Thank you so much for sharing your build.

AkhilS66 (author)2017-04-03

Can you explain for 12V battery

what will be resistors values used in that case.

gotes (author)AkhilS662017-06-13

I built mine based on a maximum voltage of 25V. I used 20k and 5.1k resistors. I basically had to go through all the various values of resistor I had available to try to find the closest match. For 12V I would go for a maximum of 15V as it's a multiple of 5. A good pair would be 15k and 7.5k, giving you a 1/3 divider. You will need to change the code in the sampling part of the sketch for the new divider ratio; change the multiplier from 2 to 3 (e.g. Bat_volt = 3* sample1 *Vcc/ 1024.0).

gotes (author)gotes2017-06-13

(Should probably be 3.0 rather than 3, to make sure it's interpreted as a float)

GlenL22 made it! (author)2017-05-30

Thanks, I made this tonight and have it running now. Looking at the serial data there is no actual time! Your Plotted data has time, is this something I have missed?

kordinaryus (author)2017-05-12


there are 4 resistors on the board, and 5 resistors on the schematic. what am i missing here?

aaronhernan (author)kordinaryus2017-05-19

Te big one. The load resistor.

SachinS119 (author)2017-04-08

I'm not able to find the code pls help

miclouff (author)2017-03-24


I would like to use a rotary switch to select 400mAh, 1A and 1.5A. I need to change the Arduino code ?

Aviyahalom made it! (author)2016-10-19

Excellent Instructable. Thank you very much. I constructed mine and it's working perfectly. Just a word to those who may be following the pictorial diagram of the circuit - there seems to be a connection missing between the 10k resistors and ground.

As you'll see from the photo below, I attached a TP4056 Lithium Cell Charger Module to the 18650. This prevents the battery from discharging beyond its recommended voltage.

LuizG25 (author)Aviyahalom2017-03-23

I have a job just like yours, but I stopped at the discharge, you found something?

deba168 (author)Aviyahalom2016-10-19

Congrats !

You are right, I missed the ground connection in the bread board circuit.Thanks for pointing out the error.

JitendraV6 (author)2017-03-17

hey man i could'nt find the sketch(code) for this project ?where can i get this pls rply soon..! thank you

hsurya (author)2017-03-07

Hi, can this circuit used also for measuring 12V VRLA Battery from 7ah - 200 ah ,Is it need modifying the circuit.Thanks

anthonyjclarke made it! (author)2017-03-07

Nice work! Works perfectly... I just see an inconsistency from reported Vcc on the OLED vs that of my Multimeter.. need to work out why... Is there some calibration required?

Livewire85 made it! (author)2017-01-17

Hi, Thanks for the great project I really enjoyed making it and it will come in very handy for testing all my old batteries, I have attached a photo of my made tester but as you can see there is quite a big difference between the battery voltage and the voltage the arduino is seeing, Im not using the exact mosfet you have listed im using IRLB3034 (have ordered one and just waiting for it to arrive) I was just wondering if there were any other options I could change to get the correct readings. Thanks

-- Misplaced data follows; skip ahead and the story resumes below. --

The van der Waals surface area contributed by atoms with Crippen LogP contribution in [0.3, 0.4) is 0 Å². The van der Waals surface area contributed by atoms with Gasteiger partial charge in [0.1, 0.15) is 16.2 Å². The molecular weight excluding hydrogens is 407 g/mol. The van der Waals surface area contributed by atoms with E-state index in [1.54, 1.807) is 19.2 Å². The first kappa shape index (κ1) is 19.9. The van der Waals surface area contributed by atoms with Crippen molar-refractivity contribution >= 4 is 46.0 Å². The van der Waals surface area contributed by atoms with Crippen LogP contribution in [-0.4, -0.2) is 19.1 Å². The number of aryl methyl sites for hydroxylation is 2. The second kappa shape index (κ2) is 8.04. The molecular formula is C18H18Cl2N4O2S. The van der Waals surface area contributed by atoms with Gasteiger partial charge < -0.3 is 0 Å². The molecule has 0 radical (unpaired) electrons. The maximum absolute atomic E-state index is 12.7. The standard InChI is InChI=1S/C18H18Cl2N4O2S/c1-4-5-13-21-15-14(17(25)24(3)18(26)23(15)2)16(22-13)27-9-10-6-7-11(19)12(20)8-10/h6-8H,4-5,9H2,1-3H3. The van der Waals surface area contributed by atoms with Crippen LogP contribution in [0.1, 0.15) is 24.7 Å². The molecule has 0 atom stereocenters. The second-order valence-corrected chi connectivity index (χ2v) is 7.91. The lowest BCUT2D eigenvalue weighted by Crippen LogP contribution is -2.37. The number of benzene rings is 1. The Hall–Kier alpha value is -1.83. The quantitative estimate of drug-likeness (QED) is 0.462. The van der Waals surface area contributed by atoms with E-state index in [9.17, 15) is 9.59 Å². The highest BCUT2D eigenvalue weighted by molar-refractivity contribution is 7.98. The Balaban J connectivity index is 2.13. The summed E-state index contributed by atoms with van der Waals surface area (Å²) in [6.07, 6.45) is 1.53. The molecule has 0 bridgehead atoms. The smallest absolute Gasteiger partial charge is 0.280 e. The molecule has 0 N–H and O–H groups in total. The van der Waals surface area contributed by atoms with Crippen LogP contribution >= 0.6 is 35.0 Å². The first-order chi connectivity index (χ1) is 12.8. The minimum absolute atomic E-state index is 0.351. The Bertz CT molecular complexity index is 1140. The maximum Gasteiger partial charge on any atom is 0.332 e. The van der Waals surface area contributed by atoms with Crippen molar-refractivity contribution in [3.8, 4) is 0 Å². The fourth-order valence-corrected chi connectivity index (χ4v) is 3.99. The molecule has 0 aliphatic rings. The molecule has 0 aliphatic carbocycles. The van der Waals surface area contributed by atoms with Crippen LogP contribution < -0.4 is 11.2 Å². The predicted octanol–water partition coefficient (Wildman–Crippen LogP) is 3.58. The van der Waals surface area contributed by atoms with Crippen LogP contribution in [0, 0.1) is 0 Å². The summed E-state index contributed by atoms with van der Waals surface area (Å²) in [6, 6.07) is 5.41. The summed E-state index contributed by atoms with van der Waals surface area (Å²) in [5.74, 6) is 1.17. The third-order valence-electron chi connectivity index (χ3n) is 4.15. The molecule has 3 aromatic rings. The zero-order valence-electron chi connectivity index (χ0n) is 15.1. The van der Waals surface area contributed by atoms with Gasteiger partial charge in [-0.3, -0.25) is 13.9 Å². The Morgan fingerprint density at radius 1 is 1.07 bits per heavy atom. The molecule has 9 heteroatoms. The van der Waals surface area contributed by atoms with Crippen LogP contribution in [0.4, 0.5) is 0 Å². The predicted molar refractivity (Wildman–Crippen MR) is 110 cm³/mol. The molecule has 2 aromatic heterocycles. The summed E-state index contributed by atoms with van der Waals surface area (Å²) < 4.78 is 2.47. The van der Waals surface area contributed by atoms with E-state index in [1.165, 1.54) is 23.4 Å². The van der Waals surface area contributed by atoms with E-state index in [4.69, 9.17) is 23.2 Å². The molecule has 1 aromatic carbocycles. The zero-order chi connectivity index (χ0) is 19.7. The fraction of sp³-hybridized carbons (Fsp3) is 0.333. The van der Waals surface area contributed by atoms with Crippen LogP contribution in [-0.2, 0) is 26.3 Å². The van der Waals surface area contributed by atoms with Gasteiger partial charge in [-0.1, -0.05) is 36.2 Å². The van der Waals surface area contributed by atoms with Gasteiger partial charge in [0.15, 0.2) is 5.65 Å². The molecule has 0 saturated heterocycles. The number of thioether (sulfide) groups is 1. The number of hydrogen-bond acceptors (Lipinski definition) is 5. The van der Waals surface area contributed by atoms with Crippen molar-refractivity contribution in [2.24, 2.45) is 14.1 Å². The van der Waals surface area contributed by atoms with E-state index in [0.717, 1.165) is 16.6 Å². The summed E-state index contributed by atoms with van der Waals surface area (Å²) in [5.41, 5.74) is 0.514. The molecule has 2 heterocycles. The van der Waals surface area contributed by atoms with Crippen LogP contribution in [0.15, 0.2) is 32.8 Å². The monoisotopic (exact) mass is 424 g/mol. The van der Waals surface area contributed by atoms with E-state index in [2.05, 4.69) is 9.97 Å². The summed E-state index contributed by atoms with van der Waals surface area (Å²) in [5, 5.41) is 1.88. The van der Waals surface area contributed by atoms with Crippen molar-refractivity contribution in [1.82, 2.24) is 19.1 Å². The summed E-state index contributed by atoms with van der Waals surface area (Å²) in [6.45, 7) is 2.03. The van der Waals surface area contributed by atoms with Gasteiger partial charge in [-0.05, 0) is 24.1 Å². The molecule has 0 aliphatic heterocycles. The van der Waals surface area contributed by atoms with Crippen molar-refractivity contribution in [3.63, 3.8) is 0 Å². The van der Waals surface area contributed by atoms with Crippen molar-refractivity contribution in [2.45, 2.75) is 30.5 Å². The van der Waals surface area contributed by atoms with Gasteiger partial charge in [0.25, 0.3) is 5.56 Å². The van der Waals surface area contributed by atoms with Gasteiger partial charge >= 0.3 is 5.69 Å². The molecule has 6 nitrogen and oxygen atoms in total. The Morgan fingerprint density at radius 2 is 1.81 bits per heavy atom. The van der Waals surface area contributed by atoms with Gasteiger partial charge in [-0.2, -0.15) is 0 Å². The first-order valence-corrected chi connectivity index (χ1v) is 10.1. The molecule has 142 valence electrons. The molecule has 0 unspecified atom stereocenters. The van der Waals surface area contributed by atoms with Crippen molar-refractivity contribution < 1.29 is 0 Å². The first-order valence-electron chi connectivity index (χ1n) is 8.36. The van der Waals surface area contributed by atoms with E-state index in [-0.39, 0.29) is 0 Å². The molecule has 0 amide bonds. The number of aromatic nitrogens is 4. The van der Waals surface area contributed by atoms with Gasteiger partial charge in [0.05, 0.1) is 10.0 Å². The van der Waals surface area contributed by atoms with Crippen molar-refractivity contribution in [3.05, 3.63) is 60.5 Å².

JitendraV6 (author)Livewire852017-01-26

Hey dude can i get d skecth n pin diagram ok ardiuno mini..
Rply soon

Livewire85 (author)JitendraV62017-01-27

Sorry but im not using this one anymore, it wasnt accurate enough for me

Livewire85 (author)Livewire852017-01-27

All the info is in the above project description.....make sure you click "see all steps"

JitendraV6 (author)2017-01-26

Hey man can i get d skecth...

Chewienator (author)2017-01-24

hi, can this work on other rechargable types of batteries? like Nimh, or nicd? i am thinking that it would need more settings for the high low voltage.

great instructable, will be building it soon.

deba168 (author)Chewienator2017-01-25

Yes it can be modified to work with other battery chemistry.

kennyheng (author)2016-12-27

Mr Deba, i got a question on tis board build ... how to actually read the capacity? "My case: i charge up my battery, did the voltage test and its at 4.16v then i put it in the this board, it sound up at 3.44v with 669mAh"

AchillesMyt made it! (author)2016-12-05

Thank you! This is really useful

deba168 (author)AchillesMyt2016-12-05

Thanks for sharing the pictures.

AchillesMyt (author)deba1682016-12-12

No problem! :)
I've uploaded a video on my YouTube channel talking about the project. Here's the link:

Please correct me if I've messed anything up :D

Thanks again! :)

botronics (author)2016-12-09

One thing I'm finding is once the battery reaches the low voltage point and is discharged, the program does not stop. When the cell voltage recovers, the program will reconnect the load resistor and continue to recycle. If left unattended, it may damage the battery. I would like to see the program disconnect the load and stop.

Romanio (author)2016-12-07

Hello! Mr. DeBa, this is a good project! I made a discharger with a Nokia 5110 display. I'm just starting to learn Arduino! Can you help with a sketch for nokia 5110? Thank you

AchillesMyt (author)2016-12-05

Thank you deba! :)

botronics (author)2016-11-27

Answered my own question. Moserial for Ubuntu works very well to log data from Arduino.

About This Instructable




Bio: I am an Electrical Engineer.I love to harvest Solar Energy and make things by recycling old stuffs. I believe ""IF YOU TRY YOU MIGHT ... More »